Dave Owens at the Vanderbilt University business school agrees that everyone is creative, and he also notes that in many business, people who don't see themselves as creative professionals have major influence over how things are created. And that changes the what. So if we're planning a new product or process, we have to be self-conscious of what values and power structures we are serving.
Ozy: A Design Expert on Maximizing Creativity in the Workplace, 2016-Mar-16 by Eugene S. Robinson
“My biggest insight was that you could look at a product as being the manifestation or outcome of a set of interpersonal and organizational ‘negotiations,’ or battles, over subjective decisions,” Owens says, looking much younger than his nearly 50 years. At Dell, “the operations people won most of the battles,” he says, leading to machines that were cheap, modular, efficiently produced and not much to look at. Contrast with Apple’s machines, “you could see that design and marketing had won quite a few more battles — their machines were expensive, hard to produce and beautiful.”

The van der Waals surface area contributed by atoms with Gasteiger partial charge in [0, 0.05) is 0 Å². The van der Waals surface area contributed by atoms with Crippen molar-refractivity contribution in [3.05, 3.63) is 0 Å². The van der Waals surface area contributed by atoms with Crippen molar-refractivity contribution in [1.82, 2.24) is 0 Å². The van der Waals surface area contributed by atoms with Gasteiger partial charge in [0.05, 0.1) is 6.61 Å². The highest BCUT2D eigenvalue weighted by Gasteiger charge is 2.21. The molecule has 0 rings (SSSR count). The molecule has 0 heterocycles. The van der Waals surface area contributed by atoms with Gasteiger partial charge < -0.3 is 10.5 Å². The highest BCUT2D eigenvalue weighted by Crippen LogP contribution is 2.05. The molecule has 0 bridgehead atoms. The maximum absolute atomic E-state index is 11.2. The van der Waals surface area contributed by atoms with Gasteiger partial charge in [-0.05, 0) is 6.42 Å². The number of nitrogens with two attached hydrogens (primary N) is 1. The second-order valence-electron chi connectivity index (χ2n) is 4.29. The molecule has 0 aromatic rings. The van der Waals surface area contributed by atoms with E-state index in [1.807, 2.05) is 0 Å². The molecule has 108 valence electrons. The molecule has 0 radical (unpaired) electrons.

That realization led to certain recondite truths that stretched well beyond all of the laptop and tech making its way past him. Mostly, the ideas that how we build the building blocks affects what we build, and that we actually need the stuff we build to live. “Yeah, take away all the designed stuff and most of us wouldn’t last more than a month,” Owens says with a laugh.